The Workplace Relations Commission has published information online regarding the protection of whistle-blowers.

*The above is for illustrative purposes only. SIPTU members are encouraged to speak to their shop steward, local Union Organiser or our Workers’ Rights Centre (1800 747 881) for more in depth advice if needed.

A Message to SIPTU Health Division Members on Public Services Day

Today (June 23rd) is Public Services Day. It is a United Nations Day which is intended to celebrate the value and virtue of public service to the community; highlight the contribution of public service in the development process; recognise the work of public servants and encourage young people to pursue careers in the public sector.

The last few years have demonstrated the importance of public healthcare as Ireland battled the Covid-19 virus. Employees within public health services were either fighting the virus in their own employments; or were redeployed to assist in other areas. They did this in the early days of the virus spreading, with little knowledge of what they were combatting and, in the very early days, while they awaited the delivery of life-saving PPE.

Staff in private healthcare and voluntary organisations also added to the effort to fight Covid-19. Workers in private nursing homes dealt with outbreaks. Private home care workers went into homes to care for the elderly and disabled in our communities. Private hospital workers dealt with cases that could not be cared for in the public system as it concentrated on dealing with Covid 19. Those working for disability services in the voluntary sector continued to provide care to their clients; and endeavoured to give them a sense normalcy in their lives while the virus raged.

We stood outside our homes and clapped for our ‘frontline heroes’. Citizens made goodwill gestures of every description to healthcare workers in their communities. People hung messages of solidarity with healthcare workers from the front of their houses. There was a genuine sense that we were all in this together.

Despite the near-universal recognition for the work done by our members, issues remain with the provision of public health services throughout the country.

Private companies continue to expand in the nursing home sector. Workers in voluntary organisations continue to provide essential services to the State while being paid a fraction of their colleagues in the public service.

And yet, our members continue to put their shoulder to the wheel in pursuit of fair pay and decent terms for union members.
Workers in Section 39 agencies have progressed their dispute to the point of taking industrial action, with more promised if pay justice is not secured in their sector. SIPTU continues to secure pay deals for workers in private and voluntary organisations. Our members in the public service have battled for increases in pay through the public service agreements and mechanisms such as the HSE Support Grade Job Evaluation Scheme. Members in all employments continue to argue and campaign for safe staffing. The Union continues to pursue a claim for an appropriate scheme to assist healthcare workers suffering from Long Covid.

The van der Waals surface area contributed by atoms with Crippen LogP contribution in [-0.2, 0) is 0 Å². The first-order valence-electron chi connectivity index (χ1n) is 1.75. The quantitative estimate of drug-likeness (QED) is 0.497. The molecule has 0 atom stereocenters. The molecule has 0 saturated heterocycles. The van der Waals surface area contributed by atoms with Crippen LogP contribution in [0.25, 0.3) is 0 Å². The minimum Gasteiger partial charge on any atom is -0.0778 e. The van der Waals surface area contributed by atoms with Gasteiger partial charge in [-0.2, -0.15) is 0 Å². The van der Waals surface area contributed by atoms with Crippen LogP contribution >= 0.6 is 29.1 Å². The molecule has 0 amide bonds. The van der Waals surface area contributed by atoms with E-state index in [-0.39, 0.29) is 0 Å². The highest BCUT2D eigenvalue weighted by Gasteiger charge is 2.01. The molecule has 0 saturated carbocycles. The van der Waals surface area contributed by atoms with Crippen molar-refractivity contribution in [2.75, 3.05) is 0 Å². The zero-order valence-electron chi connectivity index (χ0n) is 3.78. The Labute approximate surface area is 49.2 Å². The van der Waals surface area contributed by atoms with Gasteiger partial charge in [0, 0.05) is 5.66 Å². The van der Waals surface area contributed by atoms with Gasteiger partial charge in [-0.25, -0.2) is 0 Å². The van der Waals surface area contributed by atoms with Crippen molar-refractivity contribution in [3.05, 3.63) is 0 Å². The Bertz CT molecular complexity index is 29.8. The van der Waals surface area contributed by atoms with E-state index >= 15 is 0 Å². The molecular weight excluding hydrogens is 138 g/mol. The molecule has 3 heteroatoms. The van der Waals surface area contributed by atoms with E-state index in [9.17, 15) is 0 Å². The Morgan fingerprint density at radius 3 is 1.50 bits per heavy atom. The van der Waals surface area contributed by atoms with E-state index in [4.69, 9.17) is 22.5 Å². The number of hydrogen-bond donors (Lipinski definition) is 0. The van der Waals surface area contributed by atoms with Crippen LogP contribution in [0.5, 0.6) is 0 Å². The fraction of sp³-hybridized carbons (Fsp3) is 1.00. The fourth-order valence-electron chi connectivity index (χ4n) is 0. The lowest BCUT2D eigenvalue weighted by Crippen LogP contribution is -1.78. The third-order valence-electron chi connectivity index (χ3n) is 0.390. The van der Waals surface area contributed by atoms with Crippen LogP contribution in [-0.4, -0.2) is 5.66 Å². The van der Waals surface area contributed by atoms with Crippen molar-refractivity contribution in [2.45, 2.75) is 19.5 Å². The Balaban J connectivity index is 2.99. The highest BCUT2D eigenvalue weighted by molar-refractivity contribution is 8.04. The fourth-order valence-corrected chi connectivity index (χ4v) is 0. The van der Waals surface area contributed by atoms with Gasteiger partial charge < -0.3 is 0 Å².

All these efforts demonstrate one thing. There is value in being a member of a union. Our members not only campaign for their own issues but for a safe, and appropriately staffed health service for society at large.

SIPTU warns of crisis due to pay disparity in public and private home care services

SIPTU representatives have today (Wednesday, 21st June) warned that the disparity in pay between workers in public and private home care services is leading to a staffing crisis in the sector which is severely affecting vulnerable clients.

SIPTU Sector Organiser, Pat Flannery, said “The reality is that staff are moving from private and voluntary services to the public service as the HSE is moving to recruit Healthcare Support Assistants. Staff are voting with their feet and opting to work for an employer that provides better terms and conditions of employment. It is our firm belief that private and voluntary providers will continue to struggle to recruit if the issue of pay is not addressed.”

The warning comes on a day that the Dáil will debate a motion tabled by the Regional Group regarding the crisis in home care and shortages in home help hours. Among the measures called for in the motion is that the Government ensure that all training for people engaging in the home care industry is paid for by the State to assist private providers in replacing staff who have moved to jobs within the HSE.

Flannery said: “The ‘Report of the Strategic Workforce Advisory Group on Home Carers and Nursing Home Healthcare Assistants’ was published in September 2022 and contained 16 recommendations aimed at alleviating staffing issues in the sector. To date, the Government has only implemented one of these recommendations, which was to increase the number of work permits available for home carers to come from outside the EU to work in Ireland.